Social media to social distancing: Mayor Cantrell taps local influencers to communicate COVID-19

When it's time to get the message out, Mayor LaToya Cantrell has enlisted the help of multiple local social media influencers to help spread the word -- one that's come in handy during the COVID-19 epidemic.

by Chelsea Brasted
April 14, 2020

The video starts, a jaunty tune in the background, and Trixie Minx waves a big white fan of ostrich feathers toward the camera.

“While normally I’m in the business of accentuating curves,” she says, her hand a flourish toward a sparkling corset, “today, we’re going to talk about how to flatten them.”

It’s a cute, cheeky appeal for social distancing, asking for New Orleanians to stick together by staying apart. And it’s coming straight from Mayor LaToya Cantrell’s verified Twitter account, by way of a New Orleans burlesque dancer.

If you were to scroll through Cantrell’s social media accounts from the recent weeks, you’d see what’s come to be the usual scenes of press conferences and medical updates about COVID-19.

But you’d also see, peppered throughout, are PSAs like that from Trixie Minx, a reposted message from singer Tonya Boyd Cannon calling the pandemic a “critical moment” in our city’s history and even a live set from Gallier Hall with DJ Raj Smoove. Social media and cultural influencers, artists, musicians and other performers have all gotten retweeted, shared and reposted by the mayor’s accounts.

It’s not by accident.

Social messages from social influencers

Leaning on a “social media influencer roundtable” that came together in November, Cantrell’s team has looked to amplify local leaders’ messages throughout the pandemic by partnering with these influencers. And, according to Cantrell’s social media director Eileen Carter, it’s working.

“If we can get someone you trust to say ‘hey, this is where you can find trusted information,’ it’s more likely they’ll look there again,” Carter said.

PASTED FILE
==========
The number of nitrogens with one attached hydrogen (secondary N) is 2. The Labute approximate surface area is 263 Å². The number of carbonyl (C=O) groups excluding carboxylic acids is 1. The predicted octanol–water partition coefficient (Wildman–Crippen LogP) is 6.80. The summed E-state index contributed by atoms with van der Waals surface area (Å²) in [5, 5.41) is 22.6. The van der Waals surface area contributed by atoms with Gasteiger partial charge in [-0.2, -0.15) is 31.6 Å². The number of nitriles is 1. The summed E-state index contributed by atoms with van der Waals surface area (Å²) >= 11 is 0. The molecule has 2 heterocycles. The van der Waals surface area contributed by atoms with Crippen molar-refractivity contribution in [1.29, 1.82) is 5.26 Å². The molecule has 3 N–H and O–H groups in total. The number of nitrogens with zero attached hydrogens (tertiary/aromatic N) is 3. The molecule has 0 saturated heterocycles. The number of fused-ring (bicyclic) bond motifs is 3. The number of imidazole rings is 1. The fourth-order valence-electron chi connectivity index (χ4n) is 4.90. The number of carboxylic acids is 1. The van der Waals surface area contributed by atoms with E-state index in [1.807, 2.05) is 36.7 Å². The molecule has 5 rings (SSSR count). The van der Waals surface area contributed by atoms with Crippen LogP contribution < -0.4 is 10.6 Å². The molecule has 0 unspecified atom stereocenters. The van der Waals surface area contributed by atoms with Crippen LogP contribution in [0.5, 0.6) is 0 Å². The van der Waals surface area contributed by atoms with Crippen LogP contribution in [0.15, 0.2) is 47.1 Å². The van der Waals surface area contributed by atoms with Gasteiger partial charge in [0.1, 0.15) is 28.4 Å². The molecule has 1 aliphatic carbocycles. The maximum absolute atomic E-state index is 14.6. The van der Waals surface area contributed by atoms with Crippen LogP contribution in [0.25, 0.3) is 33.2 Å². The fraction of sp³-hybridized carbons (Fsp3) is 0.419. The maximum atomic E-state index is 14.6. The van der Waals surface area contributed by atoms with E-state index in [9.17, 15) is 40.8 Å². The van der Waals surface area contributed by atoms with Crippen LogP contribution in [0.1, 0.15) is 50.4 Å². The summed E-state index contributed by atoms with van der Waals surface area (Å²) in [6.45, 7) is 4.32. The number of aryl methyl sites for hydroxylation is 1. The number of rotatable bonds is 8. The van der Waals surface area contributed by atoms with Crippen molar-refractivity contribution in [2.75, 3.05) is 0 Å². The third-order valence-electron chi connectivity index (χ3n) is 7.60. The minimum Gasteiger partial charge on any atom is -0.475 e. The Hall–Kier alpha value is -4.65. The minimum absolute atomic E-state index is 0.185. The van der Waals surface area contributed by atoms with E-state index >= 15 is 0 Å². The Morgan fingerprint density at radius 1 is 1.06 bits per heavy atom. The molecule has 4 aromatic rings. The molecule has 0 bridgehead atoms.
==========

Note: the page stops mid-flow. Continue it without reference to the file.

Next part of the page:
Carter arranged the first meeting of this group, which she described as an informal collective of musicians, artists, influencers and local business leaders, well before the pandemic threatened the health of New Orleans residents and visitors. During it, she said, Cantrell and the influencers discussed what services the city already offered or could offer to directly help their followers like, for example, hooking up artist Brandan “B-Mike” Odums with the Office of Cultural Economy.

“Meeting people where they are…”

The connections made during that meeting, Carter said, kicked off a relationship that helped broaden the mayor’s social media audience to, later, help spread the word about necessary healthcare information during the pandemic.

 

View this post on Instagram

 

A post shared by PJ Morton (@pjmorton) on

“It was really difficult to get the information to certain communities, especially in the African-American community, when we thought misinformation was being spread that black Americans ‘can’t get’ the coronavirus,” Carter said. “The mayor’s big thing is to meet people where they are: If I can get trusted information to you on your phone, then it’s just very helpful.”

Carter said she’s reached out to these influencers with specific messages and bullet-point details, but that then gets filtered by the artists, performers and business people for their own audiences. The prime example? Dee-1’s “Corona Clap,” which has more than 550,000 YouTube views.

“We oftentimes have a loudspeaker and an amplifier that is greater than that of politicians, or at least as big as them, so now, understanding the power of our voice and influence, I’m all for that, so I told the mayor, always feel free to reach out to me and just to keep me on the same page about what we need the city to know,” said Dee-1, who was in the November meeting alongside Odums, 5th Ward Weebie and VIP Hair founder Ashanti Lation. “If I’m able to reach people through my platform and my voice and my unique style, I would love to.”

 

View this post on Instagram

 

A post shared by The Healthy Hair Guru (@viphair_ashanti) on